Jamming Libyan government communications and deploying U.S. naval assets to help deliver humanitarian aid were among the most favored near-term options, the official said, adding that “at any time facts on the ground could change, but the intelligence assessment now dispels the idea that a no-fly zone is the key here.”
Obama’s caution has been dictated in part by the challenge in dealing with one of the world's most hermetic countries and the fluid situation on the ground. The administration knows little about Libya’s well-armed rebels, cannot predict the political system that might replace Gaddafi’s bizarre rule, and faces an array of military options to stop the fighting.
Obama’s advisers say his low public profile masks the administration’s active private diplomacy, which has helped produce strong financial sanctions against Gaddafi’s inner circle, and the central U.S. role in military planning underway at NATO, whose defense ministers meet Thursday to consider next steps.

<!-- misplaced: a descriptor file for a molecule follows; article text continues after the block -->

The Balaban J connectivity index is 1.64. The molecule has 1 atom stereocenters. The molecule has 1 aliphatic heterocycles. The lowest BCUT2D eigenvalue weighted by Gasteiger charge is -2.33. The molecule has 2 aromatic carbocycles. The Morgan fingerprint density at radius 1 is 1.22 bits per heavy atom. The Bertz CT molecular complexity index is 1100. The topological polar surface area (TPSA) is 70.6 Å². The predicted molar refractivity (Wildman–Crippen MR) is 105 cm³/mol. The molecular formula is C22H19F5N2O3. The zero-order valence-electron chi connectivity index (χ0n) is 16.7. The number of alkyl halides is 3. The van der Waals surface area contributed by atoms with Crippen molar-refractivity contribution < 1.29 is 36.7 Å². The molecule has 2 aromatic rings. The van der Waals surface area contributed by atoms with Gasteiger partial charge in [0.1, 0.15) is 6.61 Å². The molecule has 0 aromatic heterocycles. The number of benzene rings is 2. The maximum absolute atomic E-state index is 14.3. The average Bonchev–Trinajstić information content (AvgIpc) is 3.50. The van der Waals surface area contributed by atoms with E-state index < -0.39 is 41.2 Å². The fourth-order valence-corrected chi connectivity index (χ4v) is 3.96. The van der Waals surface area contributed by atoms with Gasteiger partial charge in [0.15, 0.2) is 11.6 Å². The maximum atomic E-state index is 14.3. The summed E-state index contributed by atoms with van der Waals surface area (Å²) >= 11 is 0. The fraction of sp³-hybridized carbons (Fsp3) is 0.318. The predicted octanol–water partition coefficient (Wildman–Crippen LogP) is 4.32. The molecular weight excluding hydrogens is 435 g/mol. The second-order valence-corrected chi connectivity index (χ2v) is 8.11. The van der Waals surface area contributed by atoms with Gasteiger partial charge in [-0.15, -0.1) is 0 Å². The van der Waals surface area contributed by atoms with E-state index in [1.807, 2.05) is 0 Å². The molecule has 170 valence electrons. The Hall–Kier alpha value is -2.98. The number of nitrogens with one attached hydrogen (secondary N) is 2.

“This is the Obama conception of the U.S. role in the world — to work through multilateral organizations and bilateral relationships to make sure that the steps we are taking are amplified,” said Ben Rhodes, the deputy national security adviser for strategic communications. “Maybe this is a different conception of U.S. leadership. But we believe leadership should galvanize an international response, not rely on a unilateral U.S. response.”